She actually lives with my husband and I. My husband has been her caregiver for 12 yrs and I've helped since we have been together the last 4 yrs.  I saw my Mother take care of my Grandmother for 7 yrs or more so I've seen what it can do to a family.  My husband and I used to go to the gym, go on date night, etc. but that is now very limited if we have her at home. So we've written the family a letter and have asked them to think about things we can do as a family because it's gotten to be more than The two of us can do at this time in her life.  So I'm looking for any information to have for the family meeting when we get together.  I will look into your ideas.  Thanks again, and if you have any other ideas please share!

Karen

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Re: Getting the family to help with Mom

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kw4418 wrote:

My husband has been pretty much the sole caregiver of his Mom for 12 yrs. She is a dementia patient who up until recently has been fairly easy to care for. A few years ago he asked his family for help and it went from him caring for her 24 hrs a day 7 day a week to him caring for her all week and one weekend a month. Each sibling (he has 5) take her on the weekends, leaving him with one weekend as well. She just recently started not wanting to stay at home in the evenings alone so we've written a letter to the family requesting their help in finding a solution we as a family can share as no one family can meet all of her needs at this time in her life. 

I'm looking for ideas to bring up with the family and would welcome any advice.

Thank you

Karen

 


Hi Karen. I'm so glad to hear that your husband's siblings stepped up and are helping out (though still not to the degree that your husband is!)   So i gather she lives alone, and thus doesn't want to be alone in the evenings?  Do all the 6 children live nearby? Can she spend an evening with each one? Someone bring her to the house on Mondays, and someone else on Tuesdays?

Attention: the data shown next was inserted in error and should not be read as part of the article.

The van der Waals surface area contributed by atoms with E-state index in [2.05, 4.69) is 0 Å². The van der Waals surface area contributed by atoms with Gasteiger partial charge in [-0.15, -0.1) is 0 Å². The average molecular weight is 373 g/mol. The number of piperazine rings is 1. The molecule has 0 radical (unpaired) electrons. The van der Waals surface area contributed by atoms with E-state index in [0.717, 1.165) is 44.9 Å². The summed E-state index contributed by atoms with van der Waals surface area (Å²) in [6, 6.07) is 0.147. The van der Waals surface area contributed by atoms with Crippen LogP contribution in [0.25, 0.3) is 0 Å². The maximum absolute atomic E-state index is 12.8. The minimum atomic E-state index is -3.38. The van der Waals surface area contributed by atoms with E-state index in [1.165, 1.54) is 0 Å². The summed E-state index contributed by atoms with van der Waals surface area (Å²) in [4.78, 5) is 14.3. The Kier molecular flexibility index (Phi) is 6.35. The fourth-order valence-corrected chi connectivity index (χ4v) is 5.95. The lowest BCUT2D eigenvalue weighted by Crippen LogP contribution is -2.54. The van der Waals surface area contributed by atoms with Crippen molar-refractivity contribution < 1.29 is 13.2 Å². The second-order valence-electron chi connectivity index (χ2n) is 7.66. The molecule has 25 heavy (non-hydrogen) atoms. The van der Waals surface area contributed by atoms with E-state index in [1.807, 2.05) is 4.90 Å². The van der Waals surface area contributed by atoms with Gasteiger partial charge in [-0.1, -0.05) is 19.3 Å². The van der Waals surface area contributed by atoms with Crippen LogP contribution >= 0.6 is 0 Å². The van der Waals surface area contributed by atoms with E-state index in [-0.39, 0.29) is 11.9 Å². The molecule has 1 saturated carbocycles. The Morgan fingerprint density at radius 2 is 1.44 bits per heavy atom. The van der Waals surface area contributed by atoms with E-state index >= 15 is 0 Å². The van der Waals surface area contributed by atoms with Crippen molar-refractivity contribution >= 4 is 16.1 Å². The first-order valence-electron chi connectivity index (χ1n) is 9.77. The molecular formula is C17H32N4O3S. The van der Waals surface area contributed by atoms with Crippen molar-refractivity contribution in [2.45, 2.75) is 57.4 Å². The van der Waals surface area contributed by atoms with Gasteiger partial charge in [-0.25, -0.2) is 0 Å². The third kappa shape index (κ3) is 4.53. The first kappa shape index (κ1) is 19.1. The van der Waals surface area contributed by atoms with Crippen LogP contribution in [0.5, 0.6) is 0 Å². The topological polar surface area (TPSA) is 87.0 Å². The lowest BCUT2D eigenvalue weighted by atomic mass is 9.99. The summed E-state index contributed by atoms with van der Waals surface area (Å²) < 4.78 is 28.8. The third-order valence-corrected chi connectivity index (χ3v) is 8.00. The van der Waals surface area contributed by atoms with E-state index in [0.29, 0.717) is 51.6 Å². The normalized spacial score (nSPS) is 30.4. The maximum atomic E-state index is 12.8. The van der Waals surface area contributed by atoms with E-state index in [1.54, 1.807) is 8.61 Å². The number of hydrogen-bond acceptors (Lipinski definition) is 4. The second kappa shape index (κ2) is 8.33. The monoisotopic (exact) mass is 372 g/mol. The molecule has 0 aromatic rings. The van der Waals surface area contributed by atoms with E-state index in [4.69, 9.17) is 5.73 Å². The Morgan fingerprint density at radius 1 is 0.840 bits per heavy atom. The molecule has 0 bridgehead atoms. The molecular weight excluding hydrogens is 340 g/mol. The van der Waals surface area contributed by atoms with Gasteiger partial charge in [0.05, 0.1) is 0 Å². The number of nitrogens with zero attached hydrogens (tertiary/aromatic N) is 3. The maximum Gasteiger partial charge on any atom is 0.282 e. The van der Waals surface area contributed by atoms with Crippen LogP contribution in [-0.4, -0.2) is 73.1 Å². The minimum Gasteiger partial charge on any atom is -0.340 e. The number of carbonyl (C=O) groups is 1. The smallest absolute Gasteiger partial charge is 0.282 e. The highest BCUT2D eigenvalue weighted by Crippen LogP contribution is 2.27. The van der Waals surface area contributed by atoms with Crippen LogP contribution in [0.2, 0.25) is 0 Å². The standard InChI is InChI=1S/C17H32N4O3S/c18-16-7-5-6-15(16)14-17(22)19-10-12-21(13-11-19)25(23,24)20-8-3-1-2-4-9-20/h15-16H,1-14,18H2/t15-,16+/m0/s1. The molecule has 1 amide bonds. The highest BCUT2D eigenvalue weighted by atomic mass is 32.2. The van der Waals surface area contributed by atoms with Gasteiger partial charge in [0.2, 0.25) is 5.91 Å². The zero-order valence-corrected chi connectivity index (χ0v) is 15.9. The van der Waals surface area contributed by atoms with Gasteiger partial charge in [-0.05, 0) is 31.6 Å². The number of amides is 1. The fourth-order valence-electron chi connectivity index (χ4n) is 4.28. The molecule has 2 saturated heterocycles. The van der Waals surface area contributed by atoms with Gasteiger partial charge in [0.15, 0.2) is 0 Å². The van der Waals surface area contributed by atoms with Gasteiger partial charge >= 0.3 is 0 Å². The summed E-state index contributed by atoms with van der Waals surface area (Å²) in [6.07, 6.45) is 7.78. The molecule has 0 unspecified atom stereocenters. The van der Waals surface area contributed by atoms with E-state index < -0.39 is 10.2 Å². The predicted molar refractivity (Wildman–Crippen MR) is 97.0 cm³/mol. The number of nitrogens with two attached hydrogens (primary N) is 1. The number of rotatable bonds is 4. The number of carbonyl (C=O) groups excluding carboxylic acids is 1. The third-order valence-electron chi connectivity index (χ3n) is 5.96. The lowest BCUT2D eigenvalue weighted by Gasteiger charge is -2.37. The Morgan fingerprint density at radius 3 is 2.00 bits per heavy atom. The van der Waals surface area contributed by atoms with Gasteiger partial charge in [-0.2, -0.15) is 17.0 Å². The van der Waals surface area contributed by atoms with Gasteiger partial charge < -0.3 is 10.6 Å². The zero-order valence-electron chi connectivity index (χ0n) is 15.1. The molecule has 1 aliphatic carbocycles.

Is it time to consider assisted living, in some 'memory care' unit or floor in a building? She'd be in a safe situation, with food provided, and also housekeeping and laundry, and some activities to keep her occupied. These places are not inexpensive, but if she can afford it, might be a next step. "A Place for Mom" is a free service that could make suggestions based on location, and other particulars, like, she's Jewish, or Catholic, or loves to play bridge...

 

Are there any volunteer services in your area that could provide a companion in the evenings? You'd want to vet the person, make sure their legit and supervised. But perhaps there's someone who'd enjoy bring a DVD, or watching old movies with her one evening. Or, are there neices and nephews who'd take turns? Hang out with grandma and go over family photos?

 

Are you all (or is your husband) using the resources of the agency on aging that services your mother's area? Www.eldercare.gov and put in her zip code: VOILA, an agency full of helpful people. Take advantage!

 

Is she low/ modest income? Does she have a church / temple/ mosque affiliation? is she retired from the Eastern Star, or a teacher? Might be some groups with support that can include her in their circle of care...

 

tell us more... and thanks for asking!  Excellent challenge: working as a large family to act together. Awesome.

 

Jane

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Getting the family to help with Mom

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My husband has been pretty much the sole caregiver of his Mom for 12 yrs. She is a dementia patient who up until recently has been fairly easy to care for. A few years ago he asked his family for help and it went from him caring for her 24 hrs a day 7 day a week to him caring for her all week and one weekend a month. Each sibling (he has 5) take her on the weekends, leaving him with one weekend as well. She just recently started not wanting to stay at home in the evenings alone so we've written a letter to the family requesting their help in finding a solution we as a family can share as no one family can meet all of her needs at this time in her life. 

I'm looking for ideas to bring up with the family and would welcome any advice.

Thank you

Karen